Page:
It only takes one night of sleep loss for the genes that control the biological clocks in your cells to be altered. That’s the conclusion of a new, small study published in the Journal of Clinical Endocrinology and Metabolism.
Swedish researchers at Uppsala University and the Karolinska Institute were already aware that sleep loss negatively affects metabolic responses in both animal models and humans. While shortened sleep has been linked to particular changes in our clock genes, little is known about the effect of staying up all night, like those who do shift work, on the circadian machinery in tissues. This is particularly important as “at least 15% of the workforce – numbering 15 million in the U.S. alone – carry out shift work, with job activities scheduled during the biological night,” the paper notes.
Researchers recruited 15 healthy men of normal weight for the study. They were asked to stay at the lab on two separate occasions for almost two nights each. They slept as usual in one session and were kept awake in the other. Researchers strictly controlled light conditions, food intake and activity levels in the lab to minimize the influence of environmental factors. Volunteers were under constant supervision in the sleep deprivation condition.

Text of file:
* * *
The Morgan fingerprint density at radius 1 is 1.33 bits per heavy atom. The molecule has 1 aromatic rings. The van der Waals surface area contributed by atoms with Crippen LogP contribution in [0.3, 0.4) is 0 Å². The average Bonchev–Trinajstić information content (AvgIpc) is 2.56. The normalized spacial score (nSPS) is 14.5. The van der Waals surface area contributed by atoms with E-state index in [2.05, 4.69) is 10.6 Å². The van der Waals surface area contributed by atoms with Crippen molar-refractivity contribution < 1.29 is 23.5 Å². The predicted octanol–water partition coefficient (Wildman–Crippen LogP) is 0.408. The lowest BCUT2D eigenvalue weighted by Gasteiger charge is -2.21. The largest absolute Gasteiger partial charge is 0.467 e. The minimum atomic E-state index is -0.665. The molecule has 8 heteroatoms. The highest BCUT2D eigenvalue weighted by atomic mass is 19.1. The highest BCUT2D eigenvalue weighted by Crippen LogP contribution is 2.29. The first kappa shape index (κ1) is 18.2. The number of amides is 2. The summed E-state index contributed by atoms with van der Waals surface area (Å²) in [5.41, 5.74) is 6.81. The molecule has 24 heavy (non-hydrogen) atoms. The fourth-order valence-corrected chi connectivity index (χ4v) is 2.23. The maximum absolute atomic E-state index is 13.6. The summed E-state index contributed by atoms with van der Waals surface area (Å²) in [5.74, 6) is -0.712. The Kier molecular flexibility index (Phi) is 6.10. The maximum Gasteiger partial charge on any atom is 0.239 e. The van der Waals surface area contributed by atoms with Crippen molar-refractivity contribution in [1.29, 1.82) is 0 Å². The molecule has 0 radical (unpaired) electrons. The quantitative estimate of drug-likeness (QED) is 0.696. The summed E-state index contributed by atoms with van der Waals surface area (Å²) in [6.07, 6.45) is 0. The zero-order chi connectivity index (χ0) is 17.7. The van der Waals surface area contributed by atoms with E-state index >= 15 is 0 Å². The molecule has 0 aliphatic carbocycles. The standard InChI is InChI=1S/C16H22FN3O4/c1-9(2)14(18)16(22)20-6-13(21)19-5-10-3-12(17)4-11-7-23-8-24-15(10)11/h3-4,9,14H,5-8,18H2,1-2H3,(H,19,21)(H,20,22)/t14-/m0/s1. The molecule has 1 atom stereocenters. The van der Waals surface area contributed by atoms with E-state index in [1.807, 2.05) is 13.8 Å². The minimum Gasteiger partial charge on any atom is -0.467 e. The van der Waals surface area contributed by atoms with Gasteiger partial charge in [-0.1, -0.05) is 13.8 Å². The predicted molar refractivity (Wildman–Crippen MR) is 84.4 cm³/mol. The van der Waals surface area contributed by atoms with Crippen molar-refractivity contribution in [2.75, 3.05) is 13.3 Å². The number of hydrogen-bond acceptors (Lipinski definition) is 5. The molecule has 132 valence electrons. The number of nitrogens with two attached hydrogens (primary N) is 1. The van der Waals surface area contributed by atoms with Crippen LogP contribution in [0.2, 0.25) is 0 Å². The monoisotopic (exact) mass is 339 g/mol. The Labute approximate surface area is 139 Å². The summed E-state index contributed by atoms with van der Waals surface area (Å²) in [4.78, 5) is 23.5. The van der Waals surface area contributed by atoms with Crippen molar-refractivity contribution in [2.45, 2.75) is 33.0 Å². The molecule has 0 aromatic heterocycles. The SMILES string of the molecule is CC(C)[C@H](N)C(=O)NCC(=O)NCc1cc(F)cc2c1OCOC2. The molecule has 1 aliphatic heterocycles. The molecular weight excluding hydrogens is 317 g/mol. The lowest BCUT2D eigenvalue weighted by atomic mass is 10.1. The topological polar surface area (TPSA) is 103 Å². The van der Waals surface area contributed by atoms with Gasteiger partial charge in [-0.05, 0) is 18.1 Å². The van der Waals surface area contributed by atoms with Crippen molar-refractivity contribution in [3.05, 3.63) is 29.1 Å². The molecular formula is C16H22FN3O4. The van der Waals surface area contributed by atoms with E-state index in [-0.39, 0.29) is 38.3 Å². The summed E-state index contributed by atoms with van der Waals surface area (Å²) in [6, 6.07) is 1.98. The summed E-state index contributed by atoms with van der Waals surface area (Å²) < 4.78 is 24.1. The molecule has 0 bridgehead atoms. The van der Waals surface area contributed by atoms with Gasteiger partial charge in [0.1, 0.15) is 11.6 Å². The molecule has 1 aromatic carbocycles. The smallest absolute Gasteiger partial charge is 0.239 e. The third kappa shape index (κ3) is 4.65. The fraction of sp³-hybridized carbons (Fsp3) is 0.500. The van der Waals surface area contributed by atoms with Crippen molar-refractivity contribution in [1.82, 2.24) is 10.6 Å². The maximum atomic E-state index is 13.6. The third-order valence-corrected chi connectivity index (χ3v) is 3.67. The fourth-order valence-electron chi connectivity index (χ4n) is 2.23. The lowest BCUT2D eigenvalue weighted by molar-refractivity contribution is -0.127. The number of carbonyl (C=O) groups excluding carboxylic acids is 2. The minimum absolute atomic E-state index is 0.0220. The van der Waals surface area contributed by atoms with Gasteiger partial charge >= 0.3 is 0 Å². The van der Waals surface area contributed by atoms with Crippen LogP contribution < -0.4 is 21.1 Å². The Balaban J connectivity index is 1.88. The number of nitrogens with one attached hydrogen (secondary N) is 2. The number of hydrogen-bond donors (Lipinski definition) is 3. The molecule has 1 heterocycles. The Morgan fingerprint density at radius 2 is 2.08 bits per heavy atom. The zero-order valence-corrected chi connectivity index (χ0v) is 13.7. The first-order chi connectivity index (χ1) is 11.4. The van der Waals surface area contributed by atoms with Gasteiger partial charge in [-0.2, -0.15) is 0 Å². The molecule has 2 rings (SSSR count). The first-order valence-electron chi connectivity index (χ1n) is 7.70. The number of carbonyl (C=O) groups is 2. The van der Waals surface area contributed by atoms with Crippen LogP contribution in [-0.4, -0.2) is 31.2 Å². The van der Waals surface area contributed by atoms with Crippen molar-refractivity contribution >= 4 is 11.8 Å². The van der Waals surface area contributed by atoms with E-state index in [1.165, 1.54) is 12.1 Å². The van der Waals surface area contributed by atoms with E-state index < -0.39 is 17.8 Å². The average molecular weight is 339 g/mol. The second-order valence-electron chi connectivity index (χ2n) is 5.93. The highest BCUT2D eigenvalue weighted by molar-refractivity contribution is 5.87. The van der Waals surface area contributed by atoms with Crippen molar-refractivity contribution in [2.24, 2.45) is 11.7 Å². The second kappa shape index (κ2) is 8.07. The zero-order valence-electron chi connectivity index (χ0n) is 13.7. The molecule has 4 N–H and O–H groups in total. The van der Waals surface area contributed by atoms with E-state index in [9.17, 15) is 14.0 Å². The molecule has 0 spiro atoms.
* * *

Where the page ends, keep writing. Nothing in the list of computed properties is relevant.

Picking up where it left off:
Blood samples were extracted from the volunteers after they were given a sugar solution. This allowed researchers to test the participants' insulin sensitivity so they could rule out the presence of diabetes. Researchers also removed small tissue samples from the participants' superficial stomach fat.
“Our current results indicate that changes of our clock genes may be linked to such negative effects caused by sleep loss,” says Jonathan Cedernaes, lead author on the study, in a statement.
What stood out for the researchers was how rapidly the activity of clock genes changed after just one night of sleep loss. They found that within the clock genes, the DNA molecule underwent chemical alterations, or epigenetic changes, which are known to affect the way genes are expressed. In this process – known as methylation – proteins attach methyl groups to the bases of the DNA molecule in particular places. Methyl groups are able to control how the genes are switched on or off by regulating the interactions between the DNA and other proteins.
“It was interesting that the methylation of these genes could be altered so quickly, and that it could occur for these metabolically important clock genes,” Cedernaes added.
Researchers found that sleep loss increased DNA methylation and altered the expression of clock genes in the participants' tissues. For now, researchers are unsure over the longevity of these changes.
“It could be that these changes are reset after one or several nights of good sleep. On the other hand, epigenetic marks are suggested to be able to function a sort of metabolic memory, and have been found to be altered in e.g. shift workers and people suffering from type 2 diabetes,” Cedernaes explained.